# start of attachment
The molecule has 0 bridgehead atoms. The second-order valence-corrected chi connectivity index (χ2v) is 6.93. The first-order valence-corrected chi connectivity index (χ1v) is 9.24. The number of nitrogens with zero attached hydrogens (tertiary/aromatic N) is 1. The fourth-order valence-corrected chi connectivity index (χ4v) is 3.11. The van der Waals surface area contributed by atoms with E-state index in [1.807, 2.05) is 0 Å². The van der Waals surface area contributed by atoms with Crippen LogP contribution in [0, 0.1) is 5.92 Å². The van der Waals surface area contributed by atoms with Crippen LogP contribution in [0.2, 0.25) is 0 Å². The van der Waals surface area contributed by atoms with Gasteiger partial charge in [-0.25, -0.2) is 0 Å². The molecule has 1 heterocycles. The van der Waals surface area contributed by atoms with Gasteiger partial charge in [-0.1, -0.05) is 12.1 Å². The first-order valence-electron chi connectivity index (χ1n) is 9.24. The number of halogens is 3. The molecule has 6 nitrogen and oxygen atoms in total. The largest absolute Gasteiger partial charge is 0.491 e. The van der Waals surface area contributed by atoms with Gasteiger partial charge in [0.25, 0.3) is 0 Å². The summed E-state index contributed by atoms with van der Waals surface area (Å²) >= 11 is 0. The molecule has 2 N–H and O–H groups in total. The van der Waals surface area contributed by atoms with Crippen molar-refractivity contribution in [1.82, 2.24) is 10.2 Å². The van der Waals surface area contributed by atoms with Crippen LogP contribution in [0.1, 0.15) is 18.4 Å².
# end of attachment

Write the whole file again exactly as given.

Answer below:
The molecule has 0 bridgehead atoms. The second-order valence-corrected chi connectivity index (χ2v) is 6.93. The first-order valence-corrected chi connectivity index (χ1v) is 9.24. The number of nitrogens with zero attached hydrogens (tertiary/aromatic N) is 1. The fourth-order valence-corrected chi connectivity index (χ4v) is 3.11. The van der Waals surface area contributed by atoms with E-state index in [1.807, 2.05) is 0 Å². The van der Waals surface area contributed by atoms with Crippen LogP contribution in [0, 0.1) is 5.92 Å². The van der Waals surface area contributed by atoms with Crippen LogP contribution in [0.2, 0.25) is 0 Å². The van der Waals surface area contributed by atoms with Gasteiger partial charge in [-0.25, -0.2) is 0 Å². The molecule has 1 heterocycles. The van der Waals surface area contributed by atoms with Gasteiger partial charge in [-0.1, -0.05) is 12.1 Å². The first-order valence-electron chi connectivity index (χ1n) is 9.24. The number of halogens is 3. The molecule has 6 nitrogen and oxygen atoms in total. The largest absolute Gasteiger partial charge is 0.491 e. The van der Waals surface area contributed by atoms with Gasteiger partial charge in [0.25, 0.3) is 0 Å². The summed E-state index contributed by atoms with van der Waals surface area (Å²) >= 11 is 0. The molecule has 2 N–H and O–H groups in total. The van der Waals surface area contributed by atoms with Crippen molar-refractivity contribution in [1.82, 2.24) is 10.2 Å². The van der Waals surface area contributed by atoms with Crippen LogP contribution in [0.1, 0.15) is 18.4 Å².